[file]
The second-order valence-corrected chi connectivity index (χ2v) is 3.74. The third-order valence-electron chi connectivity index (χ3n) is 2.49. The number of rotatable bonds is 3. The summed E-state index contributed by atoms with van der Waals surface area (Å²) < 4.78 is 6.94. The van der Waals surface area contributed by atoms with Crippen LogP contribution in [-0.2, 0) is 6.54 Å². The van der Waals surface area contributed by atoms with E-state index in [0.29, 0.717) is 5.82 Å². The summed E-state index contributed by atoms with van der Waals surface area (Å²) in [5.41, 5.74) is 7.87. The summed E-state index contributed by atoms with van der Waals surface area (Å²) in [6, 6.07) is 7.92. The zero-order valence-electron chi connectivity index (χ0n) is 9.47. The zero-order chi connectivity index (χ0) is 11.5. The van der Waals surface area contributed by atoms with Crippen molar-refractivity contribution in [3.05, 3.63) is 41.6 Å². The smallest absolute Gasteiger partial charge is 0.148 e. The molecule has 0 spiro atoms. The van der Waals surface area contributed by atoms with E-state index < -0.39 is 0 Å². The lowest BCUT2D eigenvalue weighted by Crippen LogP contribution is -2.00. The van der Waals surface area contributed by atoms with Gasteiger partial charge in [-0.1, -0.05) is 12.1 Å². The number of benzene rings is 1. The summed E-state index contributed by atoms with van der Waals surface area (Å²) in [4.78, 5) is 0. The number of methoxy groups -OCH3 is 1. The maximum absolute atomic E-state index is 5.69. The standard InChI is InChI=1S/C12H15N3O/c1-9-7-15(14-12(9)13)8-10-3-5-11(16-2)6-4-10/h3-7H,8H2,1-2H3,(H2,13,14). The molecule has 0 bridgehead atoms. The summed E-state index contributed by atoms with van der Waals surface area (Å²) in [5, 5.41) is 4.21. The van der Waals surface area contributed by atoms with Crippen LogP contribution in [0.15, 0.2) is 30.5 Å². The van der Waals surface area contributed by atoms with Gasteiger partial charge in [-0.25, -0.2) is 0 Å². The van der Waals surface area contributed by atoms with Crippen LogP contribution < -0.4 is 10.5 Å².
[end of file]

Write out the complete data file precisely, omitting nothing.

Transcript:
The second-order valence-corrected chi connectivity index (χ2v) is 3.74. The third-order valence-electron chi connectivity index (χ3n) is 2.49. The number of rotatable bonds is 3. The summed E-state index contributed by atoms with van der Waals surface area (Å²) < 4.78 is 6.94. The van der Waals surface area contributed by atoms with Crippen LogP contribution in [-0.2, 0) is 6.54 Å². The van der Waals surface area contributed by atoms with E-state index in [0.29, 0.717) is 5.82 Å². The summed E-state index contributed by atoms with van der Waals surface area (Å²) in [5.41, 5.74) is 7.87. The summed E-state index contributed by atoms with van der Waals surface area (Å²) in [6, 6.07) is 7.92. The zero-order valence-electron chi connectivity index (χ0n) is 9.47. The zero-order chi connectivity index (χ0) is 11.5. The van der Waals surface area contributed by atoms with Crippen molar-refractivity contribution in [3.05, 3.63) is 41.6 Å². The smallest absolute Gasteiger partial charge is 0.148 e. The molecule has 0 spiro atoms. The van der Waals surface area contributed by atoms with E-state index < -0.39 is 0 Å². The lowest BCUT2D eigenvalue weighted by Crippen LogP contribution is -2.00. The van der Waals surface area contributed by atoms with Gasteiger partial charge in [-0.1, -0.05) is 12.1 Å². The number of benzene rings is 1. The summed E-state index contributed by atoms with van der Waals surface area (Å²) in [4.78, 5) is 0. The number of methoxy groups -OCH3 is 1. The maximum absolute atomic E-state index is 5.69. The standard InChI is InChI=1S/C12H15N3O/c1-9-7-15(14-12(9)13)8-10-3-5-11(16-2)6-4-10/h3-7H,8H2,1-2H3,(H2,13,14). The molecule has 0 bridgehead atoms. The summed E-state index contributed by atoms with van der Waals surface area (Å²) in [5, 5.41) is 4.21. The van der Waals surface area contributed by atoms with Crippen LogP contribution in [0.15, 0.2) is 30.5 Å². The van der Waals surface area contributed by atoms with Gasteiger partial charge in [-0.25, -0.2) is 0 Å². The van der Waals surface area contributed by atoms with Crippen LogP contribution < -0.4 is 10.5 Å².